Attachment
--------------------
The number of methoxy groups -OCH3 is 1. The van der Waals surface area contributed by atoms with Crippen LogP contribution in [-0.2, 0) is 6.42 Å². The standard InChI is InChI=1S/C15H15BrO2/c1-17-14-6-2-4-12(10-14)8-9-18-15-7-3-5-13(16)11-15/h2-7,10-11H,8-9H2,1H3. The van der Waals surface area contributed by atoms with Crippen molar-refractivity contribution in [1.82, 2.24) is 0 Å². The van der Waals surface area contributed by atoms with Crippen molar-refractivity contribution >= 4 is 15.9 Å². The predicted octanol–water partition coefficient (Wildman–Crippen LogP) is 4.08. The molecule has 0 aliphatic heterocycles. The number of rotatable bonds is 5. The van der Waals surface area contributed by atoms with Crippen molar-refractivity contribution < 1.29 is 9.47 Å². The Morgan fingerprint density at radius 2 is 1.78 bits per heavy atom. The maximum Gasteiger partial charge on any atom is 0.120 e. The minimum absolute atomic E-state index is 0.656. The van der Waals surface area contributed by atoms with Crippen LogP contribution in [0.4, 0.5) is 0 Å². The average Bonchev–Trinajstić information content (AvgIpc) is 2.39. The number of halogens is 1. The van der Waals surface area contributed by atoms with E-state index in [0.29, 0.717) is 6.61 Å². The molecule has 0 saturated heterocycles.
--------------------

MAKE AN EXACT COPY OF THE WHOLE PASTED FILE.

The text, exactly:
The number of methoxy groups -OCH3 is 1. The van der Waals surface area contributed by atoms with Crippen LogP contribution in [-0.2, 0) is 6.42 Å². The standard InChI is InChI=1S/C15H15BrO2/c1-17-14-6-2-4-12(10-14)8-9-18-15-7-3-5-13(16)11-15/h2-7,10-11H,8-9H2,1H3. The van der Waals surface area contributed by atoms with Crippen molar-refractivity contribution in [1.82, 2.24) is 0 Å². The van der Waals surface area contributed by atoms with Crippen molar-refractivity contribution >= 4 is 15.9 Å². The predicted octanol–water partition coefficient (Wildman–Crippen LogP) is 4.08. The molecule has 0 aliphatic heterocycles. The number of rotatable bonds is 5. The van der Waals surface area contributed by atoms with Crippen molar-refractivity contribution < 1.29 is 9.47 Å². The Morgan fingerprint density at radius 2 is 1.78 bits per heavy atom. The maximum Gasteiger partial charge on any atom is 0.120 e. The minimum absolute atomic E-state index is 0.656. The van der Waals surface area contributed by atoms with Crippen LogP contribution in [0.4, 0.5) is 0 Å². The average Bonchev–Trinajstić information content (AvgIpc) is 2.39. The number of halogens is 1. The van der Waals surface area contributed by atoms with E-state index in [0.29, 0.717) is 6.61 Å². The molecule has 0 saturated heterocycles.